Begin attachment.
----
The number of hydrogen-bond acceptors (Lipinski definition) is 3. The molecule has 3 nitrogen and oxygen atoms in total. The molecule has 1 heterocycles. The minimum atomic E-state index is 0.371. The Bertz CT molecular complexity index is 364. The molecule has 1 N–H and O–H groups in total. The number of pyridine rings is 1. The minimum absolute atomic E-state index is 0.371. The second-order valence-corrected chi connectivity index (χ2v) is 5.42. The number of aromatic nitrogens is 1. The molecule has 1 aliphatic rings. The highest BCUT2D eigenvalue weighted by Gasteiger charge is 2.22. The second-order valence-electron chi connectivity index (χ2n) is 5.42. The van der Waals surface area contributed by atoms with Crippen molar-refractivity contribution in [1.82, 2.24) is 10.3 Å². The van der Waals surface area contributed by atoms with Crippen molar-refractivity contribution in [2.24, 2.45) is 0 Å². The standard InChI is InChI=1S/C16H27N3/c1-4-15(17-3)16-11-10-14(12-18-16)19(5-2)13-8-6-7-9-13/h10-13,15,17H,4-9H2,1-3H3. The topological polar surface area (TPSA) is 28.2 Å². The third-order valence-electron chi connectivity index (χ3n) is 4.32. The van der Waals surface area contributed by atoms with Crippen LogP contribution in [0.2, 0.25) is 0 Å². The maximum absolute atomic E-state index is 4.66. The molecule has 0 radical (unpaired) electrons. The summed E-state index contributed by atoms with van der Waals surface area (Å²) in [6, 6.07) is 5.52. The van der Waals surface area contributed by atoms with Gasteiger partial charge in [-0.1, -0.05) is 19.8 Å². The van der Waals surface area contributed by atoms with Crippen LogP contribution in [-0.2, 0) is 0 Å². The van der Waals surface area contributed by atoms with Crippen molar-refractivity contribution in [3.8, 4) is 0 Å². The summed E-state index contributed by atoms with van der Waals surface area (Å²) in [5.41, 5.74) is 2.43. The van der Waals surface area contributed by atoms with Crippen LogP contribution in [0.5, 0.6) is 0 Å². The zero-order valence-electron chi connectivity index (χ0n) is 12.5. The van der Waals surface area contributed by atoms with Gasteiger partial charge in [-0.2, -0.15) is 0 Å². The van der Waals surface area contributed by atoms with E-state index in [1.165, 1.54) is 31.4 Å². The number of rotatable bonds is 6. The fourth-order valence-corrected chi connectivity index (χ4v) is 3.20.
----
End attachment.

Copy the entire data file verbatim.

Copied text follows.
The number of hydrogen-bond acceptors (Lipinski definition) is 3. The molecule has 3 nitrogen and oxygen atoms in total. The molecule has 1 heterocycles. The minimum atomic E-state index is 0.371. The Bertz CT molecular complexity index is 364. The molecule has 1 N–H and O–H groups in total. The number of pyridine rings is 1. The minimum absolute atomic E-state index is 0.371. The second-order valence-corrected chi connectivity index (χ2v) is 5.42. The number of aromatic nitrogens is 1. The molecule has 1 aliphatic rings. The highest BCUT2D eigenvalue weighted by Gasteiger charge is 2.22. The second-order valence-electron chi connectivity index (χ2n) is 5.42. The van der Waals surface area contributed by atoms with Crippen molar-refractivity contribution in [1.82, 2.24) is 10.3 Å². The van der Waals surface area contributed by atoms with Crippen molar-refractivity contribution in [2.24, 2.45) is 0 Å². The standard InChI is InChI=1S/C16H27N3/c1-4-15(17-3)16-11-10-14(12-18-16)19(5-2)13-8-6-7-9-13/h10-13,15,17H,4-9H2,1-3H3. The topological polar surface area (TPSA) is 28.2 Å². The third-order valence-electron chi connectivity index (χ3n) is 4.32. The van der Waals surface area contributed by atoms with Crippen LogP contribution in [0.2, 0.25) is 0 Å². The maximum absolute atomic E-state index is 4.66. The molecule has 0 radical (unpaired) electrons. The summed E-state index contributed by atoms with van der Waals surface area (Å²) in [6, 6.07) is 5.52. The van der Waals surface area contributed by atoms with Gasteiger partial charge in [-0.1, -0.05) is 19.8 Å². The van der Waals surface area contributed by atoms with Crippen LogP contribution in [-0.2, 0) is 0 Å². The van der Waals surface area contributed by atoms with Crippen molar-refractivity contribution in [3.8, 4) is 0 Å². The summed E-state index contributed by atoms with van der Waals surface area (Å²) in [5.41, 5.74) is 2.43. The van der Waals surface area contributed by atoms with Crippen LogP contribution in [0.5, 0.6) is 0 Å². The zero-order valence-electron chi connectivity index (χ0n) is 12.5. The van der Waals surface area contributed by atoms with Gasteiger partial charge in [-0.2, -0.15) is 0 Å². The van der Waals surface area contributed by atoms with E-state index in [1.165, 1.54) is 31.4 Å². The number of rotatable bonds is 6. The fourth-order valence-corrected chi connectivity index (χ4v) is 3.20.